Cushman Scooter Fans Found Across U.S.

Reader Gary Dee sent a link for the site of Not a Cushman Scooter, simply titled It followed a short history of the Cushman scooter published last spring.

It is the site of a man who has done his own version of the Cushman, not only for himself, but for other fans. It shows that even with a modest bit of money, someone can keep alive a brand legacy, even if the name is changed.

Does Cushman have enough of a brand to sustain relaunching America’s Motobecane or Vespa? Not sure. That’s a question that needs to be researched. But one thing it does show us is that even if the market collapses for your product, and you have to discontinue it, you can keep the momentum and idea of the brand alive.

In the case of these scooters, a volunteer has done it on his own time; what would be the harm in the company continuing to test new ideas for Cushman scooters, or at least contracting with some of the collectors who keep old versions of the brand alive. These Cushman ambassadors would help to promote the whole Cushman name.

This is also a possibility for brands like GMC, Oldsmobile and Pontiac. If GM does not wish to sell these brands (and we wonder about that if it can sell Hummer and Saturn), GM should turn to the collectors and mechanics who love these brands and rebuild the brand through them. GM can sell them parts, and anything that advertises the viability of these three dead brands helps keep the whole idea of GM alive.

This can be done with modest part-time staff, perhaps reporting to the company’s intellectual property department. It might seem strange to have there only be one employee of the Pontiac division of GM, but if that’s what it takes to keep the value in the franchise, then do it.


  • Garland Pollard

    J. Garland Pollard IV is editor/publisher of BrandlandUSA. Since 2006, the website has chronicled the history and business of America’s great brands.


  1. Nottacushman is my effort to build my brother (10 years younger) a chance to have a Cushman Eagle. At the time I started that project, I had no idea that Cushman had a fateful following. I got my Sears Hilander used at 12 yoa. never had to walk after that. The freedom I had to travel will not be forgotten. I rode it so much about every 4 months I had to rebuild it. Bro said he would buy the tubing and plate if i would build us two. Well, his wife wanted one and my wife wanted one and a neighbor had to have one, then every one wanted one.

    Being retired building that miny scooters got old fast (repetition). The ones we built were better than the originals (closer tolerences, better tubing a bit lighter). I used a good grade of mild steel, bell steal called it 8383 with 1.”od and .083 wall. My brother bought 2 16 hp vtwin vangards for his 2. I used an 8 hp Kohler for my wife’s. I found enough parts to build a 1955 tube shock eagle with lots of improvements that cant be seen. It was a labor of love for the first 6. Every part had a fixture or master pattern or die to bend parts on.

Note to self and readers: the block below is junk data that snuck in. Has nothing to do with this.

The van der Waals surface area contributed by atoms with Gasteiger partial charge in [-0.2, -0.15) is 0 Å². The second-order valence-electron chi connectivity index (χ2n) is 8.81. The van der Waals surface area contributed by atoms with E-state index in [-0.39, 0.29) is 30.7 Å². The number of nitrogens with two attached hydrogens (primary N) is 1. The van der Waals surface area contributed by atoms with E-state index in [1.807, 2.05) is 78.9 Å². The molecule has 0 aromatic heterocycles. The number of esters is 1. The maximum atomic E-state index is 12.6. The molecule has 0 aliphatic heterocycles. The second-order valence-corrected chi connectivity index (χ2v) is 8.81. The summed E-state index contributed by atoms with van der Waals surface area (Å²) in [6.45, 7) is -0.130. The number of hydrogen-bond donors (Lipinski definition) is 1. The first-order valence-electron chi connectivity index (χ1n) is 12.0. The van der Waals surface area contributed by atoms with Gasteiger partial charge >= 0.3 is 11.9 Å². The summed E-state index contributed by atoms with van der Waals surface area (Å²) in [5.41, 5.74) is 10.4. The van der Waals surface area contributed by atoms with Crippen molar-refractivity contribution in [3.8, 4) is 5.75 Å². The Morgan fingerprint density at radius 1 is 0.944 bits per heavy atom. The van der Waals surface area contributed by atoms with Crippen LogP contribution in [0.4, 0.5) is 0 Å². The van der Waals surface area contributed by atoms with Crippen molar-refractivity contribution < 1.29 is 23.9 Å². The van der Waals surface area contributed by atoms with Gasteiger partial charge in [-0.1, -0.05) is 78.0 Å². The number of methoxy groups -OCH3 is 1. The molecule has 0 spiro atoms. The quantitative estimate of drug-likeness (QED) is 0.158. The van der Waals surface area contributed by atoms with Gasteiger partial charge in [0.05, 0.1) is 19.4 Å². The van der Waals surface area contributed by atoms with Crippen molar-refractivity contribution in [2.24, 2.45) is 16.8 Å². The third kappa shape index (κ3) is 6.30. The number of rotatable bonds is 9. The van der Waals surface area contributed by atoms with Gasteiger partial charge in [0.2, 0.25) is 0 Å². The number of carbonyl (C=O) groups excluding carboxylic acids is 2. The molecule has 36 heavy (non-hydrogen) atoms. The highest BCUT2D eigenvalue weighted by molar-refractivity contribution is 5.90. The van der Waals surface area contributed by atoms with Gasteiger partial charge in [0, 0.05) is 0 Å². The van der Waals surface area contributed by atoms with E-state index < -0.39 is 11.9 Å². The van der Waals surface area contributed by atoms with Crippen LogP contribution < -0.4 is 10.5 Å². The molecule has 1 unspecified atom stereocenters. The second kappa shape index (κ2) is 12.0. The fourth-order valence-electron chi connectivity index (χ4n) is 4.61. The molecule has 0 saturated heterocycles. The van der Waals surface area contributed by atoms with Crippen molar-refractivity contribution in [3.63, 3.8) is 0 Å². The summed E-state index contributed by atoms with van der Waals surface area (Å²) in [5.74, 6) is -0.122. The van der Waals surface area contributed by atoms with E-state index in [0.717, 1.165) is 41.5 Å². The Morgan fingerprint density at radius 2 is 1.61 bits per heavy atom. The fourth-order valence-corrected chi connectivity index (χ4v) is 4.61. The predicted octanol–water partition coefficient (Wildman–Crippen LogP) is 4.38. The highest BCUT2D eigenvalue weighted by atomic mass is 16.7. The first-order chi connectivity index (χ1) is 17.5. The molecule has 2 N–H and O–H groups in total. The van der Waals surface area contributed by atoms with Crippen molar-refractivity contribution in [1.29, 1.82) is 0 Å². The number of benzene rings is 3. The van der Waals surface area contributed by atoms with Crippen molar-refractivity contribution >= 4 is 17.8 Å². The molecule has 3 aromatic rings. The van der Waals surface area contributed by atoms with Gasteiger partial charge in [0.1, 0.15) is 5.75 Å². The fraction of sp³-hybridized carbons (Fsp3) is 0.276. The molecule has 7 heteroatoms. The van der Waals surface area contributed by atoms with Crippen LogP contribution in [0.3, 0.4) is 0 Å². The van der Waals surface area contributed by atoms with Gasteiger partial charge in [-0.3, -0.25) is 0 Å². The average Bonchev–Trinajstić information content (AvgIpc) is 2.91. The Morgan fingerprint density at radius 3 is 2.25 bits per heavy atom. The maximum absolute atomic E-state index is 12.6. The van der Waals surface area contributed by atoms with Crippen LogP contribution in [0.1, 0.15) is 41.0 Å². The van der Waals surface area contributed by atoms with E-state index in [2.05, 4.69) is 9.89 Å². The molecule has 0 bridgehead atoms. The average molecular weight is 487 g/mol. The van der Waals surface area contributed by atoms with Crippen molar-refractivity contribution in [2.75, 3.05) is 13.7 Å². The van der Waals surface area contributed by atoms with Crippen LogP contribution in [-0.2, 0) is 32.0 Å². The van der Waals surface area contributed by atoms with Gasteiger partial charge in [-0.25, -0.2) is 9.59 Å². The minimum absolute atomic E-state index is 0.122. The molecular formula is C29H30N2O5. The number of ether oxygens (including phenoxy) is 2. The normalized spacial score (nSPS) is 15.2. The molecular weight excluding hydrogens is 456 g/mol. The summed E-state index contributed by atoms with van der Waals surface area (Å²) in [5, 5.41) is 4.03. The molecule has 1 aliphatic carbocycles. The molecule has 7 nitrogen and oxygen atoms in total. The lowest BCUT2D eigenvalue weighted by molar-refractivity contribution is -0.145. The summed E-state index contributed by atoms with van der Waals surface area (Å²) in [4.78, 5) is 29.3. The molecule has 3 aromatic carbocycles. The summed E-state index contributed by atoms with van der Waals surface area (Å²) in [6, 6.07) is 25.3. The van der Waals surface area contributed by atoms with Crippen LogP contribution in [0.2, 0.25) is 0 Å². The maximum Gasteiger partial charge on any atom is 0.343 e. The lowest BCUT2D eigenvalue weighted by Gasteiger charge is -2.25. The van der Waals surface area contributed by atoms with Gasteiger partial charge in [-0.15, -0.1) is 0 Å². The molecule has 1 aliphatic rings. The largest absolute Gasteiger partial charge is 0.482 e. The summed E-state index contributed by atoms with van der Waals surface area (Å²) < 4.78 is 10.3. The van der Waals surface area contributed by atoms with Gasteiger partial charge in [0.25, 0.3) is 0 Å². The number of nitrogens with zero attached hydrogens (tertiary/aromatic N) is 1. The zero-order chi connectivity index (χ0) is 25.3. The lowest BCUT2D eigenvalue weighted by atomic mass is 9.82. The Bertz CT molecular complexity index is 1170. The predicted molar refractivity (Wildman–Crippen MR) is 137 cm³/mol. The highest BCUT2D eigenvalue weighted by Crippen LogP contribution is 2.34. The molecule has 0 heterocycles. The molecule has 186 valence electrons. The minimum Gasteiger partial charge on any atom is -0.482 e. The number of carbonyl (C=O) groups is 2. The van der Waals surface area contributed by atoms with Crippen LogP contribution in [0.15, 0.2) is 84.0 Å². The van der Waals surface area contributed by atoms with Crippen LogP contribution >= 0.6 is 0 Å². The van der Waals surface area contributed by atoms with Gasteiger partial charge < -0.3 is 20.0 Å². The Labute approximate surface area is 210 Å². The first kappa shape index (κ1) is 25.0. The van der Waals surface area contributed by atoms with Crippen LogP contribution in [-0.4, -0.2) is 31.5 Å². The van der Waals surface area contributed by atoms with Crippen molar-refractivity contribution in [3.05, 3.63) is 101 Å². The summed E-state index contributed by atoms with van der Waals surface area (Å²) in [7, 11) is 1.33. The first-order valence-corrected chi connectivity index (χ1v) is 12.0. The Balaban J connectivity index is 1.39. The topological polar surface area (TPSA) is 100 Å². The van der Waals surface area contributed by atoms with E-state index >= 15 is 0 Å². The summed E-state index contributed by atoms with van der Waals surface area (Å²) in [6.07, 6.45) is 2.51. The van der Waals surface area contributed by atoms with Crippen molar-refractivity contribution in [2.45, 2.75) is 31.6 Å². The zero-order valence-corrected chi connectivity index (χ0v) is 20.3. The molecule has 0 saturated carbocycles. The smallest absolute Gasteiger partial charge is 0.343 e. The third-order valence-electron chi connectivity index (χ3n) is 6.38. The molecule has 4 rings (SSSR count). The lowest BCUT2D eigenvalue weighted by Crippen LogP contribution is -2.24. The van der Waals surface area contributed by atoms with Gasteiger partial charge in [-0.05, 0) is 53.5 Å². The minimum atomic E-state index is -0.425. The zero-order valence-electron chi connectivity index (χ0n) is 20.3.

My oldest son set up the website for notta cushman. he wonted to show what we did. i got my satisfaction watching my brother ride the first one. It was 20 mph faster than the original. All in all it was a good experience and I am glad i was able to do it . not long after i suffered a hart attack; that slowed me to a crawl. Still haven’t finished the ultra light i was working on when i stopped to build Cushmans.

    Never put off til tomorrow what you can do today. tomorrow comes too quick. E. WARD

  2. Hair trigger much, Ward? I know neither you, your father or the author; I’m just a reader reasonably literate in the English language. Reading the entry cold, my takeaway was that your father’s work, whatever his motivation, had the unintended consequence of keeping alive a spark of interest in a defunct brand. If this much could happen incidentally, it might be neither difficult nor expensive for brandholders to maintain their brand equity against a future revival. Nowhere did I find the implication that your father’s efforts are intended to capitalize on anything, save perhaps his own dedication and ingenuity. I’m sorry if you were offended by the free publicity. If this condition persists, may I kindly suggest breathing into a paper bag until it passes? Warm personal regards…

  3. Nothing disappoints me more than an author who tries to write about something they have no first-hand knowledge of as if they do. You sir have no idea what you are talking about. I build the website and it was my father who built the scooters. You obviously haven’t spoken to either one of us, and therefore fall short of understanding his real motivation for doing what he does. Next time try following our own suggestion and do a little research before you waste time writing something that people are going to waste their time reading. There are far too many sources of digital dribble to be found on the internet already, so stop being a contributor!

  4. I just ran across two scooters that look a lot like the Cushman Eagle in a garage. They do not have the Cushman logo on them but look very similar. Without digging too deep into them I was not able to determine a manufacturer. Any idea what they might be?

  5. I have a 1952 Highlander Cushman Scooter. It is not running at this time but I plan on getting back on the road. Love to ride it as it creates a stir when i ride it. Kids want to know if i made it as they never heard of a Cushman.
    Dick, Spokane, Wa

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